Automated/Machine translation – put to the test

We’re always being asked “why can’t I just use Google Translate/Babelfish/[insert name of machine translation tool here] instead? It’s free!” Where do I start?…

Well, it’s true of translation as much as of anything else: you do get what you pay for. So if you are paying nothing for your translation, you can guess how good (or not) it’s likely to be.

The free automated translation tools can sometimes be very useful for getting an understanding of the text. But if you intend on publishing the text, this is the last thing you would want to use as the automated translations are very literal.
For example, there’s nothing French about french fries, but a translation machine doesn’t know that and you could end up with a very odd text!

Machine or online translation tools are exactly that: a useful tool for trained linguists, or just to get a vague idea of what something is about, but are no substitute for human expertise and experience. A machine will not accurately translate anything more than the simplest phrases, and we’ve all seen the results when what comes out is totally wrong!
If you want to publish or use the text you are translating for any serious purpose, then steer well clear – don’t make your company or brand a laughing stock by cutting corners.
This is not a machine translation-bashing post, in fact I, like many linguists, am intrigued to see how this technology continues to develop, and use it frequently myself as one of several tools to help when I do need to use or understand something in a foreign language.

However, every tool has its correct and proper use – try using a hammer instead of a small screwdriver to repair your glasses, and you’ll soon see what I mean.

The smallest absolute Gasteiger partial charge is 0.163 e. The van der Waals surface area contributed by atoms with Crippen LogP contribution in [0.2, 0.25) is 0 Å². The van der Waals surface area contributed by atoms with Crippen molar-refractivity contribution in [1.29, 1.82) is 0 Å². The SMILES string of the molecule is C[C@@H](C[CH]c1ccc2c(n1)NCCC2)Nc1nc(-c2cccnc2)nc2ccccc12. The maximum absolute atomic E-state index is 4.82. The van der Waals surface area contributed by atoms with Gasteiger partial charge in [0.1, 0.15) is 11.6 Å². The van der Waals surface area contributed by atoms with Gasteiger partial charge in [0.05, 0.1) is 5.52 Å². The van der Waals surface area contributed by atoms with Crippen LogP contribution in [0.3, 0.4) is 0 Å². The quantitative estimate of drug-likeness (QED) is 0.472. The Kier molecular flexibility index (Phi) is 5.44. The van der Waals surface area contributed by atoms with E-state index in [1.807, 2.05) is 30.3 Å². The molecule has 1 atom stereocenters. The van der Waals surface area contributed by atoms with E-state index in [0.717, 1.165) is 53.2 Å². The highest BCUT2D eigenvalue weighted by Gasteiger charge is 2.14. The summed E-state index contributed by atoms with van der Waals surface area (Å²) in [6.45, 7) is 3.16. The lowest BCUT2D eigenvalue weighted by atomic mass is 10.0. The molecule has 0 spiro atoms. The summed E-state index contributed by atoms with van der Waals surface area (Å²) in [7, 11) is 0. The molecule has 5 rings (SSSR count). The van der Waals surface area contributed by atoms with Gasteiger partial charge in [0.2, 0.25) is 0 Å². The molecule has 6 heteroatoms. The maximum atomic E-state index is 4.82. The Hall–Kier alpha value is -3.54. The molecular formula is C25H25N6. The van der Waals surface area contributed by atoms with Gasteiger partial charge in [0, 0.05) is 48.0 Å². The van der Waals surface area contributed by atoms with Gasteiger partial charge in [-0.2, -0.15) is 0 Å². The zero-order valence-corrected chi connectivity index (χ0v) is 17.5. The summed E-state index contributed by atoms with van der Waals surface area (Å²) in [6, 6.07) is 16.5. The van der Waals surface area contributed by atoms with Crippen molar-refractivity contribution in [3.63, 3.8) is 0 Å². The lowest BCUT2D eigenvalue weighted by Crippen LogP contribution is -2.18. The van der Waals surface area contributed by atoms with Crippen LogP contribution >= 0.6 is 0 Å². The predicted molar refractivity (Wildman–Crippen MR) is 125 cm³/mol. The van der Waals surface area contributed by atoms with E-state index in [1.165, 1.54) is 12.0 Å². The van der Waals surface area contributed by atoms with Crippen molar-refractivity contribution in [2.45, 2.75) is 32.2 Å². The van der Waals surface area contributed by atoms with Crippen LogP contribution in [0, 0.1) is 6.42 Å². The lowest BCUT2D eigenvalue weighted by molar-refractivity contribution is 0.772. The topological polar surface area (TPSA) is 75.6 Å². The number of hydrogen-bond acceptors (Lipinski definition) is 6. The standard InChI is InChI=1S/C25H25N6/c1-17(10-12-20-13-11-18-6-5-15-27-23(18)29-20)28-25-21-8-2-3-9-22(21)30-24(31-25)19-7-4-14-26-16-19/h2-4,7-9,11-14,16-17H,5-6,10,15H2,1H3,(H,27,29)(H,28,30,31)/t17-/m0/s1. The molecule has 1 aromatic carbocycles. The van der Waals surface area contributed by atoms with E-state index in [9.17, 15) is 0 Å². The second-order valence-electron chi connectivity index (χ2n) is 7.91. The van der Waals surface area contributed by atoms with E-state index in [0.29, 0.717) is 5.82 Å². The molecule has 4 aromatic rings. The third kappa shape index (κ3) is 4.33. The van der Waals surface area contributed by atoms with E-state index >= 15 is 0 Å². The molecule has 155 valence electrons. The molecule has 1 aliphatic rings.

Machine translation is a really quick and handy way to decipher emails, websites you are browsing, and similar short snippets where your aim is to get a vague understanding. These tools work best at translating short standard or formulaic phrases, as these are things that can be taught to a machine in the form of rules.

Anything longer than a phrase or short sentence, and you will find that a translation machine will struggle to produce anything coherent.

We put machine translation to the test while working on improvements to our technology.

Currently, the Free and Light versions of we offer use automated/machine translation to translate incoming messages.

Here are the detailed results of our findings:

In the pdf comparison you can see red for wrong translated segments, yellow for mistranslations due to wrongly identifying the word order in English, and purple for things that shouldn’t have been translated (as they are company names, book titles…) or things that have not been translated and should’ve been.